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Ann Teberg, of Whitworth University, displays her African hand crafts, including a Maasai beaded necklace she was given after visiting St. Margaret's Academy in Arusha, Tanzania. She has taken a leave of absence from teaching to live in Arusha for three months. The cards, letters and drawing, seen at right, are from Colton Elementary School students will who be pen pals to the children of St. Margaret's. (Jesse Tinsley / The Spokesman-Review)
Ann Teberg, of Whitworth University, displays her African hand crafts, including a Maasai beaded necklace she was given after visiting St. Margaret's Academy in Arusha, Tanzania. She has taken a leave of absence from teaching to live in Arusha for three months. The cards, letters and drawing, seen at right, are from Colton Elementary School students will who be pen pals to the children of St. Margaret's. (Jesse Tinsley / The Spokesman-Review)

Chasing Dreams: Ann Teberg, 53

Back story: Teberg, an associate professor in Whitworth University’s School of Education, is a breast cancer survivor. The experience taught her that “we never know how long we have. What you identify as important, don’t put it off.”

Teberg always loved the sound of the word Tanzania. Through People to People International, Teberg got the opportunity in June 2008 to travel to Tanzania, visiting schools and orphanages.

She fell in love with the country and its people.

In July 2009, she returned with Moses Pulei, who teaches in Whitworth’s theology department and was raised in Tanzania, and with John Yoder of the political science department.

They spent time in the city of Arusha in orphanages and at St. Margaret’s Academy.

In January 2010, Teberg returned yet again, with 10 students who helped at St. Margaret’s and lived with families for a month.

“When you come back, you have culture shock,” she said. “These are not sad, lonely and broke people. They love their lives.

“They say we are crazy and run in circles. They call us something that means ‘busy, busy, busy.’ Their phrase (for themselves) is ‘polepole,’ which means ‘slowly, slowly.’ “

The dream: Teberg’s plan came to her, dreamlike. She thought: “I am going to take some time off and go for three months. I have to do something in literacy. These children need books in their homes.”

Dream to reality: Teberg took a year’s leave of absence from Whitworth, which started last September. She built a website and fine-tuned her dream project, calling it Read With Me, Arusha!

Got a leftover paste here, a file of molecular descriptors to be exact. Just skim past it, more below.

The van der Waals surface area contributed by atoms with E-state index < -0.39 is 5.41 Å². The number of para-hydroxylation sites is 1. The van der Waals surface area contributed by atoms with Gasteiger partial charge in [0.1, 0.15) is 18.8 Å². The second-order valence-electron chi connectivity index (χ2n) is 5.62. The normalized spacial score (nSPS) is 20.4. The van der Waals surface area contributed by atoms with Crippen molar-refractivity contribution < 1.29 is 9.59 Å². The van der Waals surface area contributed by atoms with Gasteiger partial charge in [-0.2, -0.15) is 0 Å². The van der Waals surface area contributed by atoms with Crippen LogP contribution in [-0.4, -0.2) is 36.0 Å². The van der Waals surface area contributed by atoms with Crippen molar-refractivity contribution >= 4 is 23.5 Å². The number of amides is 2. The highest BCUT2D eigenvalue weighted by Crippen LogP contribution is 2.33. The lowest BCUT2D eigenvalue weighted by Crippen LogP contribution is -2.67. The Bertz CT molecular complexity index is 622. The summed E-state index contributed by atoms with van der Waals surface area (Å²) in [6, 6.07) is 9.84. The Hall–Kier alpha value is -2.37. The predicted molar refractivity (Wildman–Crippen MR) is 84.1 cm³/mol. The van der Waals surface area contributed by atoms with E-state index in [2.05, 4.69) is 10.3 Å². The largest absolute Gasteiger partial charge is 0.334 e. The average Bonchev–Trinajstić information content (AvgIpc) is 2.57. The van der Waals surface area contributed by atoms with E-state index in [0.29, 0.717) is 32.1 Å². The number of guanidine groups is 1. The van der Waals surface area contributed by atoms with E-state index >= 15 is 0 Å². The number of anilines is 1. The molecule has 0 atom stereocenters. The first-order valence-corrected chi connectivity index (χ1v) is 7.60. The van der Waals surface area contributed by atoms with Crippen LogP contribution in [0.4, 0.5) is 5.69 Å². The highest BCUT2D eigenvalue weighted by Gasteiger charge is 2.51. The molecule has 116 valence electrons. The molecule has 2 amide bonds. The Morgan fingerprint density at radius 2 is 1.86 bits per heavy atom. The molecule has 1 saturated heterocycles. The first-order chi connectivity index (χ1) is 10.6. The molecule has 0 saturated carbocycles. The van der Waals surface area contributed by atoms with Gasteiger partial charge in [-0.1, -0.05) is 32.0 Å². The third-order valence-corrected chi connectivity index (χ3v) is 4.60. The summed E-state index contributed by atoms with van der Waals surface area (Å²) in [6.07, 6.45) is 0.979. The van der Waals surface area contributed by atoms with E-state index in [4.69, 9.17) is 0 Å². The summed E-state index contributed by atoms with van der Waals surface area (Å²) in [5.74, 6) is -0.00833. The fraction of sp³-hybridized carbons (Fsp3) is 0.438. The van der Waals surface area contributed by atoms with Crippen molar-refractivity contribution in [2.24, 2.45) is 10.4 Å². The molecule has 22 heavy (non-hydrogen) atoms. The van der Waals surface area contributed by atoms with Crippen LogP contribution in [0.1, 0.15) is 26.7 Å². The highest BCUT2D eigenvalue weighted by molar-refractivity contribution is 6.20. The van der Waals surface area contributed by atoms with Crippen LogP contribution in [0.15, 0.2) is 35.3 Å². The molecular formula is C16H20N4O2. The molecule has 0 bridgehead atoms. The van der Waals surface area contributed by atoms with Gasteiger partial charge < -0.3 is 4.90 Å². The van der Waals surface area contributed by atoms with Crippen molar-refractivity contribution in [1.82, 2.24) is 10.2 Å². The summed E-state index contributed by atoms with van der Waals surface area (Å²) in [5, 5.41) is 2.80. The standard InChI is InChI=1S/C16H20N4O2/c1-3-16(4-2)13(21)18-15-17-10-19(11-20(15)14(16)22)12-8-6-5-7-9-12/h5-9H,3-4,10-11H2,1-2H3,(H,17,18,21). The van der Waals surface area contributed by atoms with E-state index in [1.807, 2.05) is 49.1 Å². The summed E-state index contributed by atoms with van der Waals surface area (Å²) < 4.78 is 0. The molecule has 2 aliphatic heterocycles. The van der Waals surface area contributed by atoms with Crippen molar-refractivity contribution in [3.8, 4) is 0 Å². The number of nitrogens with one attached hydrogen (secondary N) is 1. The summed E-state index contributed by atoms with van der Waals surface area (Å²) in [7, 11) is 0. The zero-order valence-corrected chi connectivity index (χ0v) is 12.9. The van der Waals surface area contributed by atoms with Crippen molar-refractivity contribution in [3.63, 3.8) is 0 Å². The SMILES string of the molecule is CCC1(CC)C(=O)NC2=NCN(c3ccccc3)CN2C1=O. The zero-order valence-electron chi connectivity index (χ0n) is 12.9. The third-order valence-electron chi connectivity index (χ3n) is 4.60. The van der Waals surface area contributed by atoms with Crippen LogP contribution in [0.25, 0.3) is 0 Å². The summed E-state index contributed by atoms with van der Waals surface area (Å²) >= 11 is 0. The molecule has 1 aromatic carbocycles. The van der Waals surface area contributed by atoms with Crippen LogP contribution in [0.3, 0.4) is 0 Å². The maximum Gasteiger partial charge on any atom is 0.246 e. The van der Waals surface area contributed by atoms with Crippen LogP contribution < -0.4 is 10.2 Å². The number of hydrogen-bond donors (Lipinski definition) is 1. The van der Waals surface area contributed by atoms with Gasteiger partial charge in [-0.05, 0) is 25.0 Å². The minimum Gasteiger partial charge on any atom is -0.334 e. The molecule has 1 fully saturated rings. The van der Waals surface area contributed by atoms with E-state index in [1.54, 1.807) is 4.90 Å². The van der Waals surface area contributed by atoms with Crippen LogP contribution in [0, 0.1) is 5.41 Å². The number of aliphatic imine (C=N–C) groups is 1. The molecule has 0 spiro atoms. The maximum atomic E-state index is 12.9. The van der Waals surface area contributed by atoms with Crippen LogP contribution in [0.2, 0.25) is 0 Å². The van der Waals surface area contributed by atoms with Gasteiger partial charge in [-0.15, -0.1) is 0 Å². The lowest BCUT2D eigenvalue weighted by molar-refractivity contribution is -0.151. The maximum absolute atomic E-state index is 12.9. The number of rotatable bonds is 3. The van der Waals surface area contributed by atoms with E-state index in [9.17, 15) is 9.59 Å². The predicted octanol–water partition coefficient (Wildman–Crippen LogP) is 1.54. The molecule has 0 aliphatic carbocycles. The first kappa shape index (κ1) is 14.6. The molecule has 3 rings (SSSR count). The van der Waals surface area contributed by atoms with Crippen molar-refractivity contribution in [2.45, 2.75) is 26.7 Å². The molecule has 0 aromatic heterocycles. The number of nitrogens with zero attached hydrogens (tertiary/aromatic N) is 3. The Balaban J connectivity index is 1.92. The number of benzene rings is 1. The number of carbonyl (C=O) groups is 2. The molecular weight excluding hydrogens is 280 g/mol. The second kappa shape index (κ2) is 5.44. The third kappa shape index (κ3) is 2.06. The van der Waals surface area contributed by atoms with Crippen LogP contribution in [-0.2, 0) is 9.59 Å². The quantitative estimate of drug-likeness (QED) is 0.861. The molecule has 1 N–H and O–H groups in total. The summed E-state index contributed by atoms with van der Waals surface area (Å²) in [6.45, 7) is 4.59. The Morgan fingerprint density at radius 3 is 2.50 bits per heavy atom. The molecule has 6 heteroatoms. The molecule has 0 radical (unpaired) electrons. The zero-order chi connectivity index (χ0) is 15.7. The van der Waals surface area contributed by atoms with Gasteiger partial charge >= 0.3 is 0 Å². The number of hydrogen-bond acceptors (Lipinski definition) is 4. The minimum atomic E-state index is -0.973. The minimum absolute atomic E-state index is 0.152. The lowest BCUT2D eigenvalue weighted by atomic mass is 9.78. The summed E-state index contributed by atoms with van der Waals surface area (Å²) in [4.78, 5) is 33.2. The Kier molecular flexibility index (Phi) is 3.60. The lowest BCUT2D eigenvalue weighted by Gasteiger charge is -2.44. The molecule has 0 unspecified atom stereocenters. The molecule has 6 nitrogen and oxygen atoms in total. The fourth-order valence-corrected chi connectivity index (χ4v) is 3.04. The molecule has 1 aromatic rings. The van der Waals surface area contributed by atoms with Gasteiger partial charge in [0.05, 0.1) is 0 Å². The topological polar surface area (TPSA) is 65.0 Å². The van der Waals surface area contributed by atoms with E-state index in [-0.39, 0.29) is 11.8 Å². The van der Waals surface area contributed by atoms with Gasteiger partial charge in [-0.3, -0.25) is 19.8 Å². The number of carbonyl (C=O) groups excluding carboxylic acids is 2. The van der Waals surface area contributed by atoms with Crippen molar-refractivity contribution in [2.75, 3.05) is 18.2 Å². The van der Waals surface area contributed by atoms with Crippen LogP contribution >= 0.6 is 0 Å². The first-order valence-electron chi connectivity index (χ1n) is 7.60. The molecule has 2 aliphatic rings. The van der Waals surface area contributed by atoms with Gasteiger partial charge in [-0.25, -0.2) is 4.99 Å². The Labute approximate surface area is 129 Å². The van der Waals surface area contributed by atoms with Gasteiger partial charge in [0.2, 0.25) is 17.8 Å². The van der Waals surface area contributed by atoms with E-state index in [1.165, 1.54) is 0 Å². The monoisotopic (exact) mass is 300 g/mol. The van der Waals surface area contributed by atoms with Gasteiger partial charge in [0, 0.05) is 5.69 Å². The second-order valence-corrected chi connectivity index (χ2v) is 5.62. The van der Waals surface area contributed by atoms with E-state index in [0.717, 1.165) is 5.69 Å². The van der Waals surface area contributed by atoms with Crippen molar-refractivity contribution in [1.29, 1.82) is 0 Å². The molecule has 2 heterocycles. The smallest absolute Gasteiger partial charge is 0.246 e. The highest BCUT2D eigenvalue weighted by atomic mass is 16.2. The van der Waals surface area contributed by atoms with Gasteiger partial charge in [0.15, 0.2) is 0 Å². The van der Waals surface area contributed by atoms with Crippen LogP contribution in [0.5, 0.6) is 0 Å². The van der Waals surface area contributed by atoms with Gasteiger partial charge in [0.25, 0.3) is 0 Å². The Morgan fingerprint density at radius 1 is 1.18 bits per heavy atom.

On Jan. 23, she leaves again for Arusha. She will live there three months. She will give books to the orphanages. The books are in English, because children who understand English have more opportunities in education and in work.

Electricity sputters off and on in Arusha, making difficult Teberg’s dream for schoolchildren to read at night. So Teberg found a solar lamp sales rep in Arusha. She is buying 100 solar lamps, $21 each, to place in 100 Arusha homes.

“They can’t read at night now when they are off the grid,” Teberg said. “They do have candles and kerosene lamps, but (both) have dangerous fumes. And can you imagine reading by those in a mud hut?

“After eight hours of sunlight, the lamp will light up a room for 18 hours.”

Helpers: Teberg is raising the money for the lamps on her website, www.readwithmearusha.com, and donations have been vigorous.

Students in Brenda Schultheis’ third- and fourth-grade class at Colton Elementary Schoolwill become pen-pals to the St. Margaret’s students.

Two women’s groups, from Millwood Presbyterian Church and from the Greens at Midilome, a Spokane Valley housing development, are sewing dresses for girls at two Arusha orphanages and will send shorts and pants for the boys.

Advice: “Know what you love in your life and find ways to do that,” she said. “Keep your eyes open and little doors will open.”

Onto 2012: Teberg still doesn’t know where she’ll live in Arusha. She doesn’t know if she’ll be able to get all the books she hopes to Tanzania. But she is taking it “polepole” and has faith that her dream will continue to unfold.

She is sad to be leaving her two grown daughters, agrandsons, and another on the way.

But Teberg said: “Life-threatening illnesses change your knowledge of what’s important in life. The length of time we have, nobody knows. I can’t wait until I’m 67 to do this, because I don’t have a clue if I’ll still be here.”



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